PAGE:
Tokyo Tech News
On May 24, Tokyo Tech's new Organization for Fundamental Research (OFR, director: Fumio Koyama) held its opening ceremony at S8 Building in Suzukakedai Campus. The purpose of the OFR is to provide concrete and sustainable development opportunities for early-career researchers who will take the lead in cutting-edge science and technology. Over 100 people attended the event, including Tokyo Tech President Kazuya Masu, Institute members, OFR participants, and members of the press. The OFR consists of "Specialized Academies" for cell science and quantum computing, two fields in which Tokyo Tech is conducting leading work, and a "Comprehensive Academy," in which all new Tokyo Tech researchers participate for three months.
After an opening address by President Masu, Institute of Innovative Research (IIR) professor and Comprehensive Academy headmaster Naoto Ohtake explained, "With the Specialized Academies, our desire is to create an environment where participants can work closely in research for several years. Conversely, at the Comprehensive Academy, we want to provide opportunities for young researchers from various research fields to meet and consider their future research themes."
Next, honorary professor and headmaster of the Specialized Academy for cell science Yoshinori Ohsumi gave a lecture on "The importance of fundamental research." He was followed by IIR professor and quantum computing headmaster Hidetoshi Nishimori, who gave a lecture entitled, "The intrigue of quantum computing: ‘Mysteries' are useful."
In his lecture, Ohsumi stated, "An important issue is to provide a comfortable environment where young researchers can apply their interests to find a research topic in cell biology, then formulate and test their hypotheses." He gave the following two points as their mission.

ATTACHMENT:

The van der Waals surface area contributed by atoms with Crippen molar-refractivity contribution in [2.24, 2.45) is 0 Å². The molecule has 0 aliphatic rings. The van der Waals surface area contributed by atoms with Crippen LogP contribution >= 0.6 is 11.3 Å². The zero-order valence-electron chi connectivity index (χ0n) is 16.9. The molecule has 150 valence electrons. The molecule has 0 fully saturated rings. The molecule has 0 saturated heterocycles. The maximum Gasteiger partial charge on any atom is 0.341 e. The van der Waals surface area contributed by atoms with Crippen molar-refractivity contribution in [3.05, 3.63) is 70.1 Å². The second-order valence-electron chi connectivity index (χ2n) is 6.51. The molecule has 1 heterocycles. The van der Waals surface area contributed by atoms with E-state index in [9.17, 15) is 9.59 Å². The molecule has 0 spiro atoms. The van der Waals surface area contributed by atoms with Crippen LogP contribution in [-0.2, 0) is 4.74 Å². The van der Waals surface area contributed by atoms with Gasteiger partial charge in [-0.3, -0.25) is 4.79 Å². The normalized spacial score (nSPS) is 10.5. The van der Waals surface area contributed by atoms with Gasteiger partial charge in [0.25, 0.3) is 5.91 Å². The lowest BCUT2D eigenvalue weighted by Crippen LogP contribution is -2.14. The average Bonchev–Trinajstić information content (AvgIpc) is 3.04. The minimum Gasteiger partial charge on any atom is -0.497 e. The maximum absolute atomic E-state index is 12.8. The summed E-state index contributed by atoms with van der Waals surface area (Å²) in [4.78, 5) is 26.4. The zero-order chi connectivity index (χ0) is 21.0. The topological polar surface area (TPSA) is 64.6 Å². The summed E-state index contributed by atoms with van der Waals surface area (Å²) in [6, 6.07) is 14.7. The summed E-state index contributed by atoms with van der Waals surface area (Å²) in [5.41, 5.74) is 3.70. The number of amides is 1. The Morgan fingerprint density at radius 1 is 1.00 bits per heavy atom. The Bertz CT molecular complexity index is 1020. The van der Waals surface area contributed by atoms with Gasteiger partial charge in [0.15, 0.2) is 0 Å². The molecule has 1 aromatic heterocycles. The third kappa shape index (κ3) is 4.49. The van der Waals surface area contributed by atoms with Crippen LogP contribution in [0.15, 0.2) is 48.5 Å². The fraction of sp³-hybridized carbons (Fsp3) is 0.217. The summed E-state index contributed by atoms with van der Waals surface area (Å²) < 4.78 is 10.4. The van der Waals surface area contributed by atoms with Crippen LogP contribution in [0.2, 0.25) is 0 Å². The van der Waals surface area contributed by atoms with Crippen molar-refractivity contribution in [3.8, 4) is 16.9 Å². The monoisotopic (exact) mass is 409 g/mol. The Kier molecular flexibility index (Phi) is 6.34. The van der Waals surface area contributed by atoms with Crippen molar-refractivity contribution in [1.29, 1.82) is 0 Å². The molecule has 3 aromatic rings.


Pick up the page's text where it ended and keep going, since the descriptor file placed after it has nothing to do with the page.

The joy and importance of exchange
Effort to understand and respect each other's research. Opportunities to see good research and learn different ways of thinking and approaches. Attitude of interest in others' work; taking pleasure in and praising good work.
An organization that benefits from its researchers
An environment where young people can freely engage in research. Better shared facilities and easy-to-use systems. Establishing a support system through advanced technicians. Encouraging individual curiosity and new joint research. Qualities of future researchers in the era of artificial intelligence.
Nishimori's lecture followed, during which he stated, "It is important to develop young people's abilities. Fundamental research is the basis for open innovation and the role of Tokyo Tech."
After the headmasters' lectures, cell science participant Tomoko Horie, an assistant professor at IIR's Cell Biology Center, and quantum computing participant Yuki Bando, an IIR researcher, gave presentations on their research.
After the ceremony, President Masu and the academy headmasters held a 30-minute Q&A for the press. Afterwards, attendees moved to the 1st floor of S1 Building, where poster presentations and a reception were held. More than 60 participants joined in discussions of the 21 posters, exchanging opinions on the future of the OFR and Tokyo Tech.
In July 2018, Tokyo Tech established the Organization for Fundamental Research (OFR) under the Institute of Innovative Research as a place for developing fundamental researchers necessary for pioneering cutting-edge research fields and sustainably maintaining and developing the Institute's position as a global research hub. This organization consists of two Specialized Academies and a Comprehensive Academy.
At the Specialized Academies, Institute researchers who have made exceptional achievements in fundamental research are appointed as headmasters. To increase research effort (percentage of work time spent focusing on research) of young researchers from the current 60% to 90% (estimated according to a fiscal year 2014 survey by MEXT), the OFR invests in human, fund, and space resources, thereby providing an environment for participants to focus on research for approximately five years. As of April 2019, there are 14 participants in the Specialized Academy for cell science, and 2 participants in the Specialized Academy for quantum computing.
At the Comprehensive Academy, young researchers from all fields at Tokyo Tech will be able to increasing their research efforts to 90% for three months, allowing them to focus on research and thoroughly consider their research themes. As of June 2019, there are 29 researchers participating.
As it is said that fundamental research takes 10 years bear fruit, starting in 2030, the ultimate goal of the OFR is to continually produce outstanding research results.